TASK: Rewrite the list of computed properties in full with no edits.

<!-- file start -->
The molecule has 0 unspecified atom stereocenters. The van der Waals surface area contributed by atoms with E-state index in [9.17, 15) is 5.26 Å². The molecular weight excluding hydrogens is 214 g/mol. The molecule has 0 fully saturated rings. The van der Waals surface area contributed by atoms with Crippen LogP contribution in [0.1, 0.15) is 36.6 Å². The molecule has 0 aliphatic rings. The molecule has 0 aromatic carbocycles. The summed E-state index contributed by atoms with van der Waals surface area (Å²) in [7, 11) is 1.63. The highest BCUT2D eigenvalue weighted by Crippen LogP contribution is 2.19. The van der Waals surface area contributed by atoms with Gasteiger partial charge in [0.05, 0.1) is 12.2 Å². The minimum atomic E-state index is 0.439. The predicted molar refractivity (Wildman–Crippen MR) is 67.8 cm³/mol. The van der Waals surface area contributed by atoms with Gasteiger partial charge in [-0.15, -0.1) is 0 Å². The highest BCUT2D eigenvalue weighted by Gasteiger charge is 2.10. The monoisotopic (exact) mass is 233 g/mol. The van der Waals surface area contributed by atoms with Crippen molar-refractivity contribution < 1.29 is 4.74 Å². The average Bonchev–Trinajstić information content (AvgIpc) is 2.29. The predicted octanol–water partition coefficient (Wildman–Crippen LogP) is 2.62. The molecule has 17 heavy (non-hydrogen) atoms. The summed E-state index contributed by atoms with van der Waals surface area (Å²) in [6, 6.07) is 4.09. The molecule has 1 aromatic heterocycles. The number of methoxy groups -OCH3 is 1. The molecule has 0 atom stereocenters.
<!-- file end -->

The molecule has 0 unspecified atom stereocenters. The van der Waals surface area contributed by atoms with E-state index in [9.17, 15) is 5.26 Å². The molecular weight excluding hydrogens is 214 g/mol. The molecule has 0 fully saturated rings. The van der Waals surface area contributed by atoms with Crippen LogP contribution in [0.1, 0.15) is 36.6 Å². The molecule has 0 aliphatic rings. The molecule has 0 aromatic carbocycles. The summed E-state index contributed by atoms with van der Waals surface area (Å²) in [7, 11) is 1.63. The highest BCUT2D eigenvalue weighted by Crippen LogP contribution is 2.19. The van der Waals surface area contributed by atoms with Gasteiger partial charge in [0.05, 0.1) is 12.2 Å². The minimum atomic E-state index is 0.439. The predicted molar refractivity (Wildman–Crippen MR) is 67.8 cm³/mol. The van der Waals surface area contributed by atoms with Gasteiger partial charge in [-0.15, -0.1) is 0 Å². The highest BCUT2D eigenvalue weighted by Gasteiger charge is 2.10. The monoisotopic (exact) mass is 233 g/mol. The van der Waals surface area contributed by atoms with Crippen molar-refractivity contribution < 1.29 is 4.74 Å². The average Bonchev–Trinajstić information content (AvgIpc) is 2.29. The predicted octanol–water partition coefficient (Wildman–Crippen LogP) is 2.62. The molecule has 17 heavy (non-hydrogen) atoms. The summed E-state index contributed by atoms with van der Waals surface area (Å²) in [6, 6.07) is 4.09. The molecule has 1 aromatic heterocycles. The number of methoxy groups -OCH3 is 1. The molecule has 0 atom stereocenters.